1989 Gibson Les Paul Custom, as made famous by Les Paul
I know, I know. Any guitar with the Les Paul moniker was made famous by Les Paul. But this one more than most deserves that special mention. The executive-class, high-gloss, 24-carat gold, mother-of-pearl inlaid, split-diamond sparkler that is the Black Beauty. Guitar of dreams!
Gibson launched the first Les Paul, their first solid-body electric, in 1952 - available in any colour, as long as it was gold. It was the start of (formally) a 10-year endorsement and design relationship with the most famous guitarist of the early 50s, Les Paul. And (eternally) the birth of a guitar model that has been in the hands of so many of the guitar gods that followed in his footsteps. A proper icon.
That first one wasn't enough for Les Paul, though. He wanted something with a touch more class, something more luxurious, something that "looked like a tuxedo". So, late in 1953, Gibson launched the Les Paul Custom - also in any colour, as long as it was black. "The Black Beauty" ticked all the class and luxury boxes, with superior detailing and craftsmanship on top of the "basic" Les Paul - the gold hardware, the multi-layer binding to the headstock and body front & back, the bound ebony fretboard, the low frets, and that generous application of mother-of-pearl to the headstock and fretboard. Classy then, classic now. It may have launched with soapbar P90s, and evolved in 1957 to the added bling of a 3 humbuckers, but in most respects, the core design has set the the template for the single-cut Les Paul Custom ever since.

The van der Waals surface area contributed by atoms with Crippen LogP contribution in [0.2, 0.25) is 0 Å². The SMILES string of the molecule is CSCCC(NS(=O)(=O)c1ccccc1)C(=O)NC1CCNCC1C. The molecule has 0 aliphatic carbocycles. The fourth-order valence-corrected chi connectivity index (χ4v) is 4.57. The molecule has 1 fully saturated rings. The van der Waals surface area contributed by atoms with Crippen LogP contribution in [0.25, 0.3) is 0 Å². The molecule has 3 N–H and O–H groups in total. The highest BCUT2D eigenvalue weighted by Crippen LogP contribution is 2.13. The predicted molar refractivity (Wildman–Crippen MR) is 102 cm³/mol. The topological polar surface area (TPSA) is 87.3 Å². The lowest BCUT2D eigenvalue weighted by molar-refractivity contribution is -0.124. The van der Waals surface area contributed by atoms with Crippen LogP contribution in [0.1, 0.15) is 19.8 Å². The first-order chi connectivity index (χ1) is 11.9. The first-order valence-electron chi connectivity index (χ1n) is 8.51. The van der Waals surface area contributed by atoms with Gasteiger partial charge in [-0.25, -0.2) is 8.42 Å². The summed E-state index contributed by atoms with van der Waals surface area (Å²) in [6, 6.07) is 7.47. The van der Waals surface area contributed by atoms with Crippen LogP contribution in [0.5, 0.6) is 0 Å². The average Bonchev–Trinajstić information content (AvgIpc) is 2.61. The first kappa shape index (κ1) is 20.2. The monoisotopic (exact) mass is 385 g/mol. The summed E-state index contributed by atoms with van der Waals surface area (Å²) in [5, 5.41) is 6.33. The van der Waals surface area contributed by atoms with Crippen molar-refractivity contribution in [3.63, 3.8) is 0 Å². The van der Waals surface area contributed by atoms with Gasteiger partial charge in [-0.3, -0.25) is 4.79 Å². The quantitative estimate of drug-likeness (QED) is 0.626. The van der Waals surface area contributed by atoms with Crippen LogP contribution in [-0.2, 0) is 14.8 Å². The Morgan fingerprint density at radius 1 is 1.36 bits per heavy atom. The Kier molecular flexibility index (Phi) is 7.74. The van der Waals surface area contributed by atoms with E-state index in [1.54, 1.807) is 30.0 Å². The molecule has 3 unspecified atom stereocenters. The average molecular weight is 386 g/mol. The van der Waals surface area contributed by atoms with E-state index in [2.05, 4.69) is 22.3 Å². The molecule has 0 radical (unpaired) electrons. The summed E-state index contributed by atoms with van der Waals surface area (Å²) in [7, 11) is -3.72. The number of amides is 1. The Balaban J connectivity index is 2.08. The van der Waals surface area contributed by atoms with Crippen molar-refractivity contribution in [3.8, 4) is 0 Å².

There's a great article in Music Radar from 2017, covering The History Of The Black Beauty. The recurring theme, as so many great guitarists talk of their love for the Custom, is their first sighting - in a shop window, on TV, at a gig, in the hands of another guitar god. It made me think of my first sighting of one in the 70s. It was in the hands of Peter Webb, guitarist with local band Hippo. Peter was an amazing player, such feel and tone in any style he chose to play. He became a bit of coach and mentor to me as I took my first steps with the guitar. I'm grateful to him to this day, for everything he taught me, and for a love of guitars that has never left me. The best of teachers, the best of guitarists. I remember seeing him at one of Hippo's gigs, up there on stage, with a two pick-up Black Beauty in his hands. I was utterly transfixed. Way before Wayne's World, but I must have said it: "It will be mine. Oh yes. It will be mine." OK, it took a little longer than I thought it would, but it was so worth the wait. Never give up on your dreams!
See & Hear It In Action
Greg's Guitars Puts A 1989 Gibson Les Paul Black Beauty Through Its Paces: An amazing player, with hundreds of demos of classic guitars on his channel, giving this 1989 Black Beauty a beautifully clean run-through.
MrSanSystem Demos a 1989 Les Paul Custom, With Stock "The Originals": Just for a bit of contrast, something with a bit more drive from MrSanSystem. Lovely playing and tone - and all that sustain!
Les Paul Custom
Number of Frets
Mahogany, Carved Maple Top
Gibson Schaller Tuners
Bare Knuckle Boot Camp Old Guard Humbuckers
Gibson Nashville Tune-O-Matic
Gibson Stop Tailpiece